Down-home tunes stomp into Dillon Amphitheatre |

Down-home tunes stomp into Dillon Amphitheatre

Kimberly Nicoletti

DILLON – Marty Jones and the Pork Boilin’ Poor Boys cook up a hollerin’ good time at the Lake Dillon Amphitheatre this weekend.

The band spikes foot-stompin’ country music with a dose of rock ‘n’ roll and irreverent humor. The raw sounds of the down-home, back-porch music stomp on stage at 7 p.m. Saturday.

“These days we refer to our music as barn rock,” Jones said. “Our band is based on vintage country forms updated with a good dose of rock ‘n’ roll, energy and irreverent humor. The old country (music) has a sleepy, stare-at-your-shoes sound, and we’re not that. We take the charm of old country, rockabilly and old rock and update it with a dose of beer, humor, high energy fun and foolishness.”

The hillbilly quartet stomps out any bluegrass and country stereotypes, balancing its love of the music while poking fun at it.

“We love old country music like Hank Williams, Johnny Cash … but at the same time, we like to poke a little fun at the stuff we love, and some of it is corny, so we like to come up with our own corny version,” Jones said.

Jones appreciates the clever wordplay of good, old-fashioned music and incorporates it into his original songs, such as a tune about a guy suffering from the ultimate heartbreak, called “Next Time You See Me I’ll Be Dead” and a ballad about two beer lovers falling for each other, called “Match Made in Milwaukee.” Jones himself was lured to Colorado by his love for the incredible selection of brews in the state.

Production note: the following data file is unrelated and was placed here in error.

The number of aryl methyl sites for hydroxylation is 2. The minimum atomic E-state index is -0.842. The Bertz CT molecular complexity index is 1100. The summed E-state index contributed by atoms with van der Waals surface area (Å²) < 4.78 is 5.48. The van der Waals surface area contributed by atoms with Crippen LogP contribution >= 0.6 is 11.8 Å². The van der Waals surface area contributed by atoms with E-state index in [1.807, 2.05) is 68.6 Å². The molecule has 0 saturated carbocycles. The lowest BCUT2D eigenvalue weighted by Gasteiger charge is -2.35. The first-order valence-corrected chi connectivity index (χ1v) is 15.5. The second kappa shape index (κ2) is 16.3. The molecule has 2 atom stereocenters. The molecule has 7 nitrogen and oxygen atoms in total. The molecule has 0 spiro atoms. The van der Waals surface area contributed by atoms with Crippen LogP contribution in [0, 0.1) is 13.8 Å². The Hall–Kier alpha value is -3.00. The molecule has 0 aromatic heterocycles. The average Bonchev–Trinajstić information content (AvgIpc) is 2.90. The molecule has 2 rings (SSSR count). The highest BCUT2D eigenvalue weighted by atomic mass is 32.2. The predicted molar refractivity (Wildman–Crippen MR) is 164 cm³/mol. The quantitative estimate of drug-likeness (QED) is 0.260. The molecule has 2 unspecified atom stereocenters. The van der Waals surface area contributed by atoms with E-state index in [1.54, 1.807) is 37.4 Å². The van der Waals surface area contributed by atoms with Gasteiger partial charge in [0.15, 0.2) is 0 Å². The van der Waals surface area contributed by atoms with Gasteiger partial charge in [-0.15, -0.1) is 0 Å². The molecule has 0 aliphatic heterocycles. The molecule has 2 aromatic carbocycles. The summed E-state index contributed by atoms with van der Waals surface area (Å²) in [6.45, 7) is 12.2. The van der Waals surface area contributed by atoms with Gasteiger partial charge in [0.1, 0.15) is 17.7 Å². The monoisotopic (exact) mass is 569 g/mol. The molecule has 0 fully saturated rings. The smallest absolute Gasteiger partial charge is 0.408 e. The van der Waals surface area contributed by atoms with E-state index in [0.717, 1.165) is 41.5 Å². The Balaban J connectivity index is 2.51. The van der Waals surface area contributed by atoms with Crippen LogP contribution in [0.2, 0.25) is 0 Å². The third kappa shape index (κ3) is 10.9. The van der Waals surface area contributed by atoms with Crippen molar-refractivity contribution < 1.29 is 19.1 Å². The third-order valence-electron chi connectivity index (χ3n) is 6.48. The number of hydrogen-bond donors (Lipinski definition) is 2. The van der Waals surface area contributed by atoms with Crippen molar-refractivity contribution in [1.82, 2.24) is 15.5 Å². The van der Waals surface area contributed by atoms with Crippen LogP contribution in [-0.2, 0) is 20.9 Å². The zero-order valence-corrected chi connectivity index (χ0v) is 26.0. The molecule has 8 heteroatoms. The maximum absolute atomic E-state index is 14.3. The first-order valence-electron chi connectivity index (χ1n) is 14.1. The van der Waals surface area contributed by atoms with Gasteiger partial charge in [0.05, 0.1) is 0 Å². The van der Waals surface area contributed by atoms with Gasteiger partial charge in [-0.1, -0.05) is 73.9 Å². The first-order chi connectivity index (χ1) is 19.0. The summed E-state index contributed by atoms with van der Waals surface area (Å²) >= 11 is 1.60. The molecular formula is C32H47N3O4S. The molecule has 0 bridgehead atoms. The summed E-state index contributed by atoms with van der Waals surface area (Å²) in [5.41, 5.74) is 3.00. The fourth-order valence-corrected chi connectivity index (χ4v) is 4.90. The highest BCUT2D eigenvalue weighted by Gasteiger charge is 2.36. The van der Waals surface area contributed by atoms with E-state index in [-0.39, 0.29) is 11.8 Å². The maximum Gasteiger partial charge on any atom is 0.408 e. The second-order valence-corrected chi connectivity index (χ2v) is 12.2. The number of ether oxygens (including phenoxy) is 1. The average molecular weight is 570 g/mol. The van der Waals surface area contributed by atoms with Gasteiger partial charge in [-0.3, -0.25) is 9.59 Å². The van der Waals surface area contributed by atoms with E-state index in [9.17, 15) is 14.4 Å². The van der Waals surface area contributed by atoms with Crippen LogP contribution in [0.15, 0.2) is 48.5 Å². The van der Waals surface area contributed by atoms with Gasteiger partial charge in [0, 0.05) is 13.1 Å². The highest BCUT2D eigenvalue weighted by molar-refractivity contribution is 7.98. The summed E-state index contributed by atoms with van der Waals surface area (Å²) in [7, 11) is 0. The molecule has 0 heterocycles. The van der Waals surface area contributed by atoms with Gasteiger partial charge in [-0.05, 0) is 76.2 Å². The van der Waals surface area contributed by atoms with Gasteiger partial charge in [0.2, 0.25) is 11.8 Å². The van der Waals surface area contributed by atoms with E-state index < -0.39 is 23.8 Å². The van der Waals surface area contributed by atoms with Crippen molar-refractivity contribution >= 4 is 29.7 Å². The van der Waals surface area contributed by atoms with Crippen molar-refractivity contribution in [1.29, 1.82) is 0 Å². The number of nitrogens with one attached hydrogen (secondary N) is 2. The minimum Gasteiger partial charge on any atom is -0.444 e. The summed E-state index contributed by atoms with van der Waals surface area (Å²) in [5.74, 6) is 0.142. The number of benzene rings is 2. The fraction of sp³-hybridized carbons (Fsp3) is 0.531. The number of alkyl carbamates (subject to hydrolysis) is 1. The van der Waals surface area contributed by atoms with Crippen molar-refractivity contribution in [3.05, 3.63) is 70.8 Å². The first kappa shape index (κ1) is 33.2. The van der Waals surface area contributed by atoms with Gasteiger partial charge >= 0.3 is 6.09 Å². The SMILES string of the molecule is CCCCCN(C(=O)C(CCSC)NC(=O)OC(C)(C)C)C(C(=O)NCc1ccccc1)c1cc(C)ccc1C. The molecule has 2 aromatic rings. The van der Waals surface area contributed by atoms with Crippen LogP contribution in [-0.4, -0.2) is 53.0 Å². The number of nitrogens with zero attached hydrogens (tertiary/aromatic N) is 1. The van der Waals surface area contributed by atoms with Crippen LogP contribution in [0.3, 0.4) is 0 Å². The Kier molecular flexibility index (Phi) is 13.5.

“We do great weepers, but we also do a lot of foot-stompin’, let’s-have-fun kind of music,” he said. “I think humor is a lost art in popular art. We can be bawdy at times, but we are very much a homespun, family-tradition act.”

Jones, who grew up in Norfolk, Va., preaches back-porch music right down to his bass, which he fashioned from a washtub, a closet rod and weed eater cord.

“We’re definitely enemies of pretension, schlock and commercially minded music,” he said. “It think music should be immensely fun. It should be without pretense. It should be honest, and it should make people smile and have a better day.”

Drummer Wilbur, the backbone and beat of the group, whips up a huge portion of humor, while Chuck Wagon pounds out good ol’ trashing acoustic guitar rhythm. Soapy Argyle adds clever lyrics and great guitar playing.

For information on the free concert, call (970) 470-1874.

Kimberly Nicoletti can be reached at (970) 668-3998 ext. 245 or by e-mail at

Marty Jones and the Pork Boilin’ Poor Boys

– When: 7 p.m. Saturday

– Where: Lake Dillon Amphitheatre, Dillon

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